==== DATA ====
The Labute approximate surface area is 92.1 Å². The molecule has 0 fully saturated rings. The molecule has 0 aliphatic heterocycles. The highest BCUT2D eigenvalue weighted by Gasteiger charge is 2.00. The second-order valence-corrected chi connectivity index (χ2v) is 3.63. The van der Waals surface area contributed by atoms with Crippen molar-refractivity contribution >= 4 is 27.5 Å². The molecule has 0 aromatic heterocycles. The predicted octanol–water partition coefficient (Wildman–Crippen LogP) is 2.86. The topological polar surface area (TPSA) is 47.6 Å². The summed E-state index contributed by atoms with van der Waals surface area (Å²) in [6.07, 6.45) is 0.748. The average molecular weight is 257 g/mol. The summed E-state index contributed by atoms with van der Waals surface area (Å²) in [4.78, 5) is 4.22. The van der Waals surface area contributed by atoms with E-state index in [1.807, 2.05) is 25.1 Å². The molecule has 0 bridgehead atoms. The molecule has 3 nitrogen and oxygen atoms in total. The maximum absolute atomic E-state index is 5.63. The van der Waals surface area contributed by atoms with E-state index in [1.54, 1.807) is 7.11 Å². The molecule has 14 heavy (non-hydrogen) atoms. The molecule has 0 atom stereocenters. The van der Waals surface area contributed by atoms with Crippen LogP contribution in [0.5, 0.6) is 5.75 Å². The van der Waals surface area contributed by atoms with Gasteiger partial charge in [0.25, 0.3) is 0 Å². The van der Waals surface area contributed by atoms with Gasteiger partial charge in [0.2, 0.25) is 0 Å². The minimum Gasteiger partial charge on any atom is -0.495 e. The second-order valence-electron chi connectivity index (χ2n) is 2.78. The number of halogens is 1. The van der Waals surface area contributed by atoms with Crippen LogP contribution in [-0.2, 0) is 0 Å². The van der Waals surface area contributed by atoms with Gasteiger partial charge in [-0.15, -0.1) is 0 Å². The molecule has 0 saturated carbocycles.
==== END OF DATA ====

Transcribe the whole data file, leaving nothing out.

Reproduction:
The Labute approximate surface area is 92.1 Å². The molecule has 0 fully saturated rings. The molecule has 0 aliphatic heterocycles. The highest BCUT2D eigenvalue weighted by Gasteiger charge is 2.00. The second-order valence-corrected chi connectivity index (χ2v) is 3.63. The van der Waals surface area contributed by atoms with Crippen molar-refractivity contribution >= 4 is 27.5 Å². The molecule has 0 aromatic heterocycles. The predicted octanol–water partition coefficient (Wildman–Crippen LogP) is 2.86. The topological polar surface area (TPSA) is 47.6 Å². The summed E-state index contributed by atoms with van der Waals surface area (Å²) in [6.07, 6.45) is 0.748. The average molecular weight is 257 g/mol. The summed E-state index contributed by atoms with van der Waals surface area (Å²) in [4.78, 5) is 4.22. The van der Waals surface area contributed by atoms with E-state index in [1.807, 2.05) is 25.1 Å². The molecule has 0 bridgehead atoms. The molecule has 3 nitrogen and oxygen atoms in total. The maximum absolute atomic E-state index is 5.63. The van der Waals surface area contributed by atoms with E-state index in [1.54, 1.807) is 7.11 Å². The molecule has 14 heavy (non-hydrogen) atoms. The molecule has 0 atom stereocenters. The van der Waals surface area contributed by atoms with Crippen LogP contribution in [0.5, 0.6) is 5.75 Å². The van der Waals surface area contributed by atoms with Gasteiger partial charge in [0.25, 0.3) is 0 Å². The van der Waals surface area contributed by atoms with Gasteiger partial charge in [0.2, 0.25) is 0 Å². The minimum Gasteiger partial charge on any atom is -0.495 e. The second-order valence-electron chi connectivity index (χ2n) is 2.78. The number of halogens is 1. The van der Waals surface area contributed by atoms with Crippen LogP contribution in [-0.2, 0) is 0 Å². The van der Waals surface area contributed by atoms with Gasteiger partial charge in [-0.15, -0.1) is 0 Å². The molecule has 0 saturated carbocycles.